The Basic Setup
Before we even think about writing code, you'll need a certain basic setup. This chapter will walk you through the process of getting set up. We will cover the following topics:
- Creating an account on GitHub and importing an SSH key
- Setting up the Git version control system
- Getting and using the elementary developer "SDK"
We’re going to assume that you’re working from a clean installation of elementary OS 5.1 Hera or later. This is important as the instructions you’re given may reference apps that are not present (or even available) in other GNU/Linux based operating systems like Ubuntu. It is possible to apply the principles of this guide to Ubuntu development, but it may be more difficult to follow along.
GitHub is an online platform for hosting code, reporting issues, tracking milestones, making releases, and more. If you're planning to publish your app through AppCenter, you'll need a GitHub account. If you already have an account, feel free to move on to the next section. Otherwise, sign up for a GitHub account and return when you're finished.
To download and upload to GitHub, you'll need the Terminal program
git. Git is a type of version control system that allows multiple developers to collaboratively develop and maintain code while keeping track of each version along the way.
If you're ready, let's get you set up to use Git:
- 1.Open the Terminal and install Gitsudo apt install git
- 2.We need to inform Git who we are so that when we upload code it is attributed correctly. Inform Git of your identity with the following commands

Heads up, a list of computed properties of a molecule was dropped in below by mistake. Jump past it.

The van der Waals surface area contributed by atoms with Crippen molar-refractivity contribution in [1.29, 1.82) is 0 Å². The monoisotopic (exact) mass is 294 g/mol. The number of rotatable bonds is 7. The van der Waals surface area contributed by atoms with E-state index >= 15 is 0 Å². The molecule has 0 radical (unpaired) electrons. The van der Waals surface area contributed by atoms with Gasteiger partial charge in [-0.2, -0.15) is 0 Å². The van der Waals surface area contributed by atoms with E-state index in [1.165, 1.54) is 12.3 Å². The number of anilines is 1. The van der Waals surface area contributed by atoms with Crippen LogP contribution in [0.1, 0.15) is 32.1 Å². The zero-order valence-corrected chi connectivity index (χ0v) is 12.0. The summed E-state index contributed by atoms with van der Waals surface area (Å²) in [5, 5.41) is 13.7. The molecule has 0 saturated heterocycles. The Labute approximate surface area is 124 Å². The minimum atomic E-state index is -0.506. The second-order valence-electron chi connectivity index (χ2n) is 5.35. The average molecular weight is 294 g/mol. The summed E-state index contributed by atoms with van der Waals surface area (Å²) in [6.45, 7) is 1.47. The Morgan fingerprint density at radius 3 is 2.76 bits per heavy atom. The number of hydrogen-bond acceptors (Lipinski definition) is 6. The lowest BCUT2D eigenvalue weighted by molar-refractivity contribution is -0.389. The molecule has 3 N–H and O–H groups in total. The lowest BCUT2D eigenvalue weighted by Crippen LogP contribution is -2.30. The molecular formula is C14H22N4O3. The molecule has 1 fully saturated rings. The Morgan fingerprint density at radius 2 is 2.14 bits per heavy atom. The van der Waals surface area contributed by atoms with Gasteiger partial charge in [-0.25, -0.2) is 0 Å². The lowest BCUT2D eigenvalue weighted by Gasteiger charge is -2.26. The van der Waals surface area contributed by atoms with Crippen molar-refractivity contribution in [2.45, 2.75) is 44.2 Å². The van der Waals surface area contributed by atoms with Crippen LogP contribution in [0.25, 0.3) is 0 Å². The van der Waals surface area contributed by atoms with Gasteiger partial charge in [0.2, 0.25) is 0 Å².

- 3.To authenticate and transfer code securely, you’ll need to generate an SSH key pair (a kind of fingerprint for your computer) and import your public key to GitHub. Type the following in Terminal:ssh-keygen -t rsa
- 4.When prompted, press Enter to accept the default file name for your key. You can choose to protect your key with a password or press Enter again to use no password when pushing code.
- 5.Now we're going to import your public key to GitHub. View your public SSH key with the following command, then copy the text that appearscat ~/.ssh/id_rsa.pub
We're all done! Now you can download source code hosted on GitHub and upload your own code. We'll revisit using
gitin a bit, but for now you're set up.
At the time of this writing, elementary OS doesn't have a full SDK like Android or iOS. But luckily, we only need a couple apps to get started writing code.
The first piece of our "SDK" is Code. This comes by default with elementary OS. It comes with some helpful features like syntax highlighting, auto-save, and a Folder Manager. There are other extensions for Code as well, like the Outline, Terminal, Word Completion, or Devhelp extensions. Play around with what works best for you.
We’re going to use Terminal in order to compile our code, push revisions to GitHub (using
git), and other good stuff. Throughout this guide, we’ll be issuing Terminal commands. You should assume that any command is executed from the directory “Projects” in your home folder unless otherwise stated. Since elementary OS doesn’t come with that folder by default, you’ll need to create it.
Open Terminal and issue the following command:
Generic application icon
In order to build apps you're going to need their development libraries. We can fetch a basic set of libraries and other development tools with the following terminal command:
sudo apt install elementary-sdk
On elementary OS 6 beta and newer, you should already have the required Flatpak remote and platform pre-installed. On earlier versions or other OSes, you can add the remote and install the Flatpak platform and SDK:
flatpak remote-add --if-not-exists --system appcenter https://flatpak.elementary.io/repo.flatpakrepo
flatpak install -y appcenter io.elementary.Platform io.elementary.Sdk
And with that, we're ready to dive into development! Let's move on!